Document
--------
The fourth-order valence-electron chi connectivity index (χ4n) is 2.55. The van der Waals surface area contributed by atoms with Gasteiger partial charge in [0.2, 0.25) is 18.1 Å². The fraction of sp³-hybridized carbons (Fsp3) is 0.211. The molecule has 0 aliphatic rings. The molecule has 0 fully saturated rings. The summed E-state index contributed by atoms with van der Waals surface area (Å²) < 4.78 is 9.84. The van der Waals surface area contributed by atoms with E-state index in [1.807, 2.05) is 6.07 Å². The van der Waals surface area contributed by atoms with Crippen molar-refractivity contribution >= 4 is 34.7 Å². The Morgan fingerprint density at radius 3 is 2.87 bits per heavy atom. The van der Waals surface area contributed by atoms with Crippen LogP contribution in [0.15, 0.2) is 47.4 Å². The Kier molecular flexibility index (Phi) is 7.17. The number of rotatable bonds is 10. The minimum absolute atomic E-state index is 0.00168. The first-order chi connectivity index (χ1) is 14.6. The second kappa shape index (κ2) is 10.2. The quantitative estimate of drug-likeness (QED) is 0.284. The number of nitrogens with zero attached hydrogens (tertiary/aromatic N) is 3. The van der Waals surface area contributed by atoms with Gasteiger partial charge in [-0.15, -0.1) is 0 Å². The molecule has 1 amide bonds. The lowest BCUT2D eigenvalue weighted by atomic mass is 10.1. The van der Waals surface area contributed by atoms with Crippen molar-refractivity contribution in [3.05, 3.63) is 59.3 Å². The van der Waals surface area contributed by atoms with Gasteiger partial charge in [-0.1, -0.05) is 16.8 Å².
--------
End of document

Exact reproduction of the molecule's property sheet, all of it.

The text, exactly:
The fourth-order valence-electron chi connectivity index (χ4n) is 2.55. The van der Waals surface area contributed by atoms with Gasteiger partial charge in [0.2, 0.25) is 18.1 Å². The fraction of sp³-hybridized carbons (Fsp3) is 0.211. The molecule has 0 aliphatic rings. The molecule has 0 fully saturated rings. The summed E-state index contributed by atoms with van der Waals surface area (Å²) < 4.78 is 9.84. The van der Waals surface area contributed by atoms with E-state index in [1.807, 2.05) is 6.07 Å². The van der Waals surface area contributed by atoms with Crippen molar-refractivity contribution >= 4 is 34.7 Å². The Morgan fingerprint density at radius 3 is 2.87 bits per heavy atom. The van der Waals surface area contributed by atoms with Crippen LogP contribution in [0.15, 0.2) is 47.4 Å². The Kier molecular flexibility index (Phi) is 7.17. The number of rotatable bonds is 10. The minimum absolute atomic E-state index is 0.00168. The first-order chi connectivity index (χ1) is 14.6. The second kappa shape index (κ2) is 10.2. The quantitative estimate of drug-likeness (QED) is 0.284. The number of nitrogens with zero attached hydrogens (tertiary/aromatic N) is 3. The van der Waals surface area contributed by atoms with Gasteiger partial charge in [-0.15, -0.1) is 0 Å². The molecule has 1 amide bonds. The lowest BCUT2D eigenvalue weighted by atomic mass is 10.1. The van der Waals surface area contributed by atoms with Crippen molar-refractivity contribution in [3.05, 3.63) is 59.3 Å². The van der Waals surface area contributed by atoms with Gasteiger partial charge in [-0.1, -0.05) is 16.8 Å².